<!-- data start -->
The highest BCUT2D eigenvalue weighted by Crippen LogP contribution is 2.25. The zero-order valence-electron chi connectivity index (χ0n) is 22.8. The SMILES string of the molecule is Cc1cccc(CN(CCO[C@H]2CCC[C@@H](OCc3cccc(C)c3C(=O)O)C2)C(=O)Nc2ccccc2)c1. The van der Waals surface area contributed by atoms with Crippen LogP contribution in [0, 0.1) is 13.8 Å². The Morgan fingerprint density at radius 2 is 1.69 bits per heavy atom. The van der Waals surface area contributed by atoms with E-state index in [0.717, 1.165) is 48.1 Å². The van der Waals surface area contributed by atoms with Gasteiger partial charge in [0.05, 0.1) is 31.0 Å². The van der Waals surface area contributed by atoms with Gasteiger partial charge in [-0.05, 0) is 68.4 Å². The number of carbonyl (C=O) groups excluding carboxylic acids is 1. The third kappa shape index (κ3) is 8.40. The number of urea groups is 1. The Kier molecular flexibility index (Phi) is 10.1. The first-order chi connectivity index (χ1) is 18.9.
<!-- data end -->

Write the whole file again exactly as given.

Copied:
The highest BCUT2D eigenvalue weighted by Crippen LogP contribution is 2.25. The zero-order valence-electron chi connectivity index (χ0n) is 22.8. The SMILES string of the molecule is Cc1cccc(CN(CCO[C@H]2CCC[C@@H](OCc3cccc(C)c3C(=O)O)C2)C(=O)Nc2ccccc2)c1. The van der Waals surface area contributed by atoms with Crippen LogP contribution in [0, 0.1) is 13.8 Å². The Morgan fingerprint density at radius 2 is 1.69 bits per heavy atom. The van der Waals surface area contributed by atoms with E-state index in [0.717, 1.165) is 48.1 Å². The van der Waals surface area contributed by atoms with Gasteiger partial charge in [0.05, 0.1) is 31.0 Å². The van der Waals surface area contributed by atoms with Gasteiger partial charge in [-0.05, 0) is 68.4 Å². The number of carbonyl (C=O) groups excluding carboxylic acids is 1. The third kappa shape index (κ3) is 8.40. The number of urea groups is 1. The Kier molecular flexibility index (Phi) is 10.1. The first-order chi connectivity index (χ1) is 18.9.